Wines from the Combe de Savoie, Mont Granier & Jongieux
By Wink Lorch
This Guide was last updated on 18 July 2013
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A rare occurance - snow and sunshine in the vineyards of Chignin with one of the ruined towers. © Wink Lorch
The small wine region of Savoie is sometimes misunderstood, especially in this micro-region where the largest quantities of wines are produced between the Winter Olympic city of Albertville and Chambéry, the capital of Savoie. Ski resorts are the life-blood of the industry, but often it’s only in hideaway auberges that skiers sample really good Savoie wines. Many wines taste very different from the cliché of cool climate, high altitude, ethereal wines; lovers of obscure grape varieties will find fascinating wines that match not only the local, rather rustic cuisine, but finer classic dishes too.
Wine tourism has not yet really arrived here and the winegrowing valleys are quiet, especially in winter. But on a bright sunny day you can arrange to visit a producer and before tasting, appreciate the spectacular views across the dormant vineyards to Mont Blanc and the Tarentaise Mountains. In summer, if you are heading south on the motorways, Savoie offers plenty to stop for en route - stunning scenery, spectacular lakes and ample opportunities for walking, cycling or water sports, not to mention some interesting historical towns. And then you can tell the world about Mondeuse, Altesse, Jacquère and more.
The total Savoie wine region has about 1,800ha of vineyards scattered from south of Lac Léman (Lake Geneva) in Haute Savoie, to the Isère Valley and Chambéry on the borders of the departments of Savoie and Isère and west beyond the Lac de Bourget into the Ain department. In this micro-region we include three important wine districts: the Combe de Savoie, a wide glacial valley which runs from Albertville to Chignin, close to Chambéry; the vineyards of Apremont and Abymes at foot of Mont Granier; and those above the Rhône around Jongieux west of Lac de Bourget/Aix-les-Bains. Jongieux has a slightly gentler, warmer climate than the other areas which are closer to the Alpine peaks.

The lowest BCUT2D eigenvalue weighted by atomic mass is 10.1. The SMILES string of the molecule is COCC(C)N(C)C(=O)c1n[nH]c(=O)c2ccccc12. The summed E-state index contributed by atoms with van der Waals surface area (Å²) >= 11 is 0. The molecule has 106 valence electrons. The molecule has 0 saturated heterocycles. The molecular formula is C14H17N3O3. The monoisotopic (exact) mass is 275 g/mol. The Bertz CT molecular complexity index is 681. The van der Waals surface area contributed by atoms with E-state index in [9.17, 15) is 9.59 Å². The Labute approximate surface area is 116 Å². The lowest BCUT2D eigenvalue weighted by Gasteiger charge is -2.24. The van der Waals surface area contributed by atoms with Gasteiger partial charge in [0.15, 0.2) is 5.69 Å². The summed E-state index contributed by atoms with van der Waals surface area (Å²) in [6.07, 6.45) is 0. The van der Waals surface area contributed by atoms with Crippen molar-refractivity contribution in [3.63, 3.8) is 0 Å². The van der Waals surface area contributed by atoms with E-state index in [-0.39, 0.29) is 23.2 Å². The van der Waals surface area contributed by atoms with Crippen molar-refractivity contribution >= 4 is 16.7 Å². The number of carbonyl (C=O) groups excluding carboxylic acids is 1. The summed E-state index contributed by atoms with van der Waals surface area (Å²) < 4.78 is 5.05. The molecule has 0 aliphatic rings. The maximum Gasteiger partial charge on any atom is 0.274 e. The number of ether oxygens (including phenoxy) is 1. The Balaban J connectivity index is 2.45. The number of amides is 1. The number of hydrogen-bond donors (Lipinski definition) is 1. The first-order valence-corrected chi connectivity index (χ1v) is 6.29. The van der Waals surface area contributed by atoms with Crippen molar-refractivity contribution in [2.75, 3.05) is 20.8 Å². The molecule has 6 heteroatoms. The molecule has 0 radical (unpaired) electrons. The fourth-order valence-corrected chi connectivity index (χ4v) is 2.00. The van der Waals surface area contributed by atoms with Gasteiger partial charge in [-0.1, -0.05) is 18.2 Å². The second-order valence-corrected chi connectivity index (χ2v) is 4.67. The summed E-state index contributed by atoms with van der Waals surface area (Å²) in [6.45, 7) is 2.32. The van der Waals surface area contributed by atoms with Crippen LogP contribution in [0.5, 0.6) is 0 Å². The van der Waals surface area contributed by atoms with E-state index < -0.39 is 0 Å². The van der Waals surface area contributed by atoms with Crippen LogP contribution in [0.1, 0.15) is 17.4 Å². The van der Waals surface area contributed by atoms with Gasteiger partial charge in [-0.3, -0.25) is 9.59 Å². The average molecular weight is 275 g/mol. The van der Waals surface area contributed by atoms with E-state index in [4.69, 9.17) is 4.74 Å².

Altitudes are not dissimilar to those in Alsace or the Côte d'Or in Burgundy, with only occasional snow, and the best are steep with a southerly exposition. Summers can be very warm and some vineyards around Chignin and Montmélian on virtually sold rock, can suffer from drought. However, usually it is summer rain which is the hazard with a danger of mildew and rot. Often, a warm, sunny autumn saves the harvest favouring the later-ripening Mondeuse, Altesse and Jacquère varieties. Soils are varied, but not surprisingly generally glacial and stony.
Chambéry is around a six-hour drive from Paris (560km) via A6, A46 and A43 motorways, skirting the north of Lyon. It is about 1½ hours from Lyon using the A43. By train, there are some direct trains to Chambéry from Paris Gare de Lyon taking around 3 hours, but usually it is necessary to change either at Lyon or at Aix-les-Bains. Chambéry has its own airport with flights from Paris and in the winter ski season from the UK and elsewhere. There are also European budget flights to Grenoble, less than one hour’s drive away. The nearest major international airports are Lyon Saint Exupéry and Geneva.
Chambéry Tourist Office, 24 Boulevard de la Colonne, 73000 Chambéry
Aix-les-Bains Tourist Office, Place Maurice Mollard, 73101 Aix-les-Bains
Albertville Tourist Office, Place de l'Europe, 73204 Albertville
General Savoie tourism website:
Maison des Vins de Savoie, 73190 Apremont
Syndicat du Cru Jongieux
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